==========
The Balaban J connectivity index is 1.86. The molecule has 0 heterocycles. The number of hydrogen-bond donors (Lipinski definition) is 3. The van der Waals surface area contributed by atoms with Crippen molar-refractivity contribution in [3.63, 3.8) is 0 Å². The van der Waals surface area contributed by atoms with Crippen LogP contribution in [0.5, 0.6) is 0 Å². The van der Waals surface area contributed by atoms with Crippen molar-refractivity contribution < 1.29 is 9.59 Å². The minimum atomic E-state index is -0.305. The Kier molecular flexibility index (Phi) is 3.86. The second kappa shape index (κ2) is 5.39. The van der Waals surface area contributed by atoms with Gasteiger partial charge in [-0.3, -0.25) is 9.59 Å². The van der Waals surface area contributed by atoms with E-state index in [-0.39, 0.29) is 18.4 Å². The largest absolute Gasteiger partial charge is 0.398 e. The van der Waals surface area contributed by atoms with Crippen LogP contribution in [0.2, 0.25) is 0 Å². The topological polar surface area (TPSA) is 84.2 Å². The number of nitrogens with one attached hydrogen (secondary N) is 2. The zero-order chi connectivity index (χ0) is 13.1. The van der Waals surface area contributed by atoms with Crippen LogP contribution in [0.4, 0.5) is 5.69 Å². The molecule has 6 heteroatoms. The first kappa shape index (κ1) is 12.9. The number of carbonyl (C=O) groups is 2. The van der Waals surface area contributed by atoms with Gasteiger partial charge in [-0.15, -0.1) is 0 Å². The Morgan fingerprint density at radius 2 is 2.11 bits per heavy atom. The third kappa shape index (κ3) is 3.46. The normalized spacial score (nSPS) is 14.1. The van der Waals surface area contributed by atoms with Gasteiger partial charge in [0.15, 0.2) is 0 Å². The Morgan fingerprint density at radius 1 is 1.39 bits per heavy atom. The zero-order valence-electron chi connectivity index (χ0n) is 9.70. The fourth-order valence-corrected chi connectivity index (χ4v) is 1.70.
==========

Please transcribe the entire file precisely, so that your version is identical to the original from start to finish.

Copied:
The Balaban J connectivity index is 1.86. The molecule has 0 heterocycles. The number of hydrogen-bond donors (Lipinski definition) is 3. The van der Waals surface area contributed by atoms with Crippen molar-refractivity contribution in [3.63, 3.8) is 0 Å². The van der Waals surface area contributed by atoms with Crippen LogP contribution in [0.5, 0.6) is 0 Å². The van der Waals surface area contributed by atoms with Crippen molar-refractivity contribution < 1.29 is 9.59 Å². The minimum atomic E-state index is -0.305. The Kier molecular flexibility index (Phi) is 3.86. The second kappa shape index (κ2) is 5.39. The van der Waals surface area contributed by atoms with Gasteiger partial charge in [-0.3, -0.25) is 9.59 Å². The van der Waals surface area contributed by atoms with E-state index in [-0.39, 0.29) is 18.4 Å². The largest absolute Gasteiger partial charge is 0.398 e. The van der Waals surface area contributed by atoms with Crippen LogP contribution in [0.2, 0.25) is 0 Å². The topological polar surface area (TPSA) is 84.2 Å². The number of nitrogens with one attached hydrogen (secondary N) is 2. The zero-order chi connectivity index (χ0) is 13.1. The van der Waals surface area contributed by atoms with Crippen LogP contribution in [0.4, 0.5) is 5.69 Å². The molecule has 6 heteroatoms. The first kappa shape index (κ1) is 12.9. The number of carbonyl (C=O) groups is 2. The van der Waals surface area contributed by atoms with Gasteiger partial charge in [-0.15, -0.1) is 0 Å². The Morgan fingerprint density at radius 2 is 2.11 bits per heavy atom. The third kappa shape index (κ3) is 3.46. The normalized spacial score (nSPS) is 14.1. The van der Waals surface area contributed by atoms with Gasteiger partial charge in [0.15, 0.2) is 0 Å². The Morgan fingerprint density at radius 1 is 1.39 bits per heavy atom. The zero-order valence-electron chi connectivity index (χ0n) is 9.70. The fourth-order valence-corrected chi connectivity index (χ4v) is 1.70.